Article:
In Pacific Time
My path began by becoming a School Counselor. As a product of inner-city schools, I experienced a lack of information and presence from adults in the realms of social-emotional, academic, and college and career growth and readiness. I realized that I wanted to be that person for the next generation. After some years as a School Counselor, I knew that I also wanted to become a therapist and help break the stigma of mental health, especially for people of color. Now I am able to connect with kids and adults using best practices to foster a dynamic relationship focused on clients becoming their best selves.
My biggest strength as a therapist is that I am able to connect with others on a personal level. Traditionally, we see therapists as professionals who aren't supposed to "show emotions" or allow the client to talk for one hour while the therapist writes down notes in their book. That is not how therapy works today and especially does not work for people of color. My focus is to make the client feel comfortable because honesty and change happen when a person feels safe, secure, and motivated. This is especially true for those who have Anxiety and Post Traumatic Stress Disorder.
I wrote a book with my friend Nicol Osborne called Blackness Interrupted: Black Psychology Matters. Blackness Interrupted: Black Psychology Matters is an unapologetic homage to notable African American mental health providers who paved the way for the success of millions of other African Americans today. This book celebrates the ongoing battle of commemorating African American legacy, those that have endured pain but persisted and pushed boundaries as they shared their extraordinary talent with the world. Some topics that are heavily discussed are how to efficiently choose a mental health provider, the history of assessments as they relate to African Americans, and the lack of acknowledgment within educational institutions. Writing this book informed my practice today because I strive to use culturally sensitive practices in my work as a therapist and I obtained a great deal of knowledge from Black professionals in this field that has been overlooked. I also see therapy as a way to inform others because representation matters, and so we need to be able to make informed and comprehensive decisions about our well-being. Therapy does not stop after our 50 minutes are up. I want my clients to feel confident to advocate for themselves in other realms of their lives so providing knowledge and resources is a big component of my practice.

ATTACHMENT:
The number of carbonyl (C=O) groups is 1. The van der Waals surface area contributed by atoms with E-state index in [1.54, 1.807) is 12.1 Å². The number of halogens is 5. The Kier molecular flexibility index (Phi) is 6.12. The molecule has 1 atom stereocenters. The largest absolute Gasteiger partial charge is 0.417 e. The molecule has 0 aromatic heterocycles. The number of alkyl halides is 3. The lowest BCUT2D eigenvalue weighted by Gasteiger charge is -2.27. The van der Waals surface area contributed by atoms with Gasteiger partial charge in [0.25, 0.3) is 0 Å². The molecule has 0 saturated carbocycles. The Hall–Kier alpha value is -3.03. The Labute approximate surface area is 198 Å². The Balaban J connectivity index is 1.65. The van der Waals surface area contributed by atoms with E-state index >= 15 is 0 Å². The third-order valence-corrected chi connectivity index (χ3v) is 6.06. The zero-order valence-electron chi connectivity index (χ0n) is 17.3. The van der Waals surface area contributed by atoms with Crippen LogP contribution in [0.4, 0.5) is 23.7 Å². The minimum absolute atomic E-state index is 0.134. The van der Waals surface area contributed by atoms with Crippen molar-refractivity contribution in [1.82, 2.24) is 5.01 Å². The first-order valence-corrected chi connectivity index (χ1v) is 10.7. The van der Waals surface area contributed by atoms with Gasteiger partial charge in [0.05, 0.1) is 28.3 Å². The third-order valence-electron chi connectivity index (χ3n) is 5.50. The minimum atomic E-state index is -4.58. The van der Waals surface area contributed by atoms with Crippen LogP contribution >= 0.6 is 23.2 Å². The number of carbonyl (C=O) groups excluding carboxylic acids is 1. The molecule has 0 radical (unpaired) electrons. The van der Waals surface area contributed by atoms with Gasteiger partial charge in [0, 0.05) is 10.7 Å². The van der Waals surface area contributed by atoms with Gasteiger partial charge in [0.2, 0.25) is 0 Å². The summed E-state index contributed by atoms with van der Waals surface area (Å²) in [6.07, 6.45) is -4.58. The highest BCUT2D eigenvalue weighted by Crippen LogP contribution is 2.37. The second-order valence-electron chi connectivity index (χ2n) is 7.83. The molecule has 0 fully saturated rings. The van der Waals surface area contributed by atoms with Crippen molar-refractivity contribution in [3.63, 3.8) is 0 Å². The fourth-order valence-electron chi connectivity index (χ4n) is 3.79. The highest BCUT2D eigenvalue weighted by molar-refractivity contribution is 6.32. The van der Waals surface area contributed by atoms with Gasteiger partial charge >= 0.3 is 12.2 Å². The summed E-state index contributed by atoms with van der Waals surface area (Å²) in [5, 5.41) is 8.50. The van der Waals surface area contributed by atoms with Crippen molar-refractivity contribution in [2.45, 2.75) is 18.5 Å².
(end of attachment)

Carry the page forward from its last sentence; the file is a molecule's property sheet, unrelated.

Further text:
EthnicityBlack / African American
Obsessive compulsive disorder (OCD)
Post-traumatic Stress Disorder (PTSD)
Race & Cultural Identity
Body image issues
Cognitive Behavioral Therapy (CBT)
Eye Movement Desensitization and Reprocessing (EMDR)
Dialectical Behavior Therapy (DBT)
Trauma Informed CBT
- Washington, Licensed Mental Health Counselor, 61365848
Masters of Arts in Mental Health Counseling
Masters of Arts in School Counseling
I believe that there is no "one size fits all" in therapy, and know when to use an integrative perspective to identify and harness each of my client’s individual strengths to tailor interventions based on presenting symptoms. I have clinical experience with adolescents and young adults and specialize in diverse populations. I understand the barriers that deter many, especially people of color from seeking out mental health services. Therefore, I strive to create a safe space strongly emphasizing cultural sensitivity and relevance. I also specialize in and offer EMDR sessions.
Seattle, 98121, WA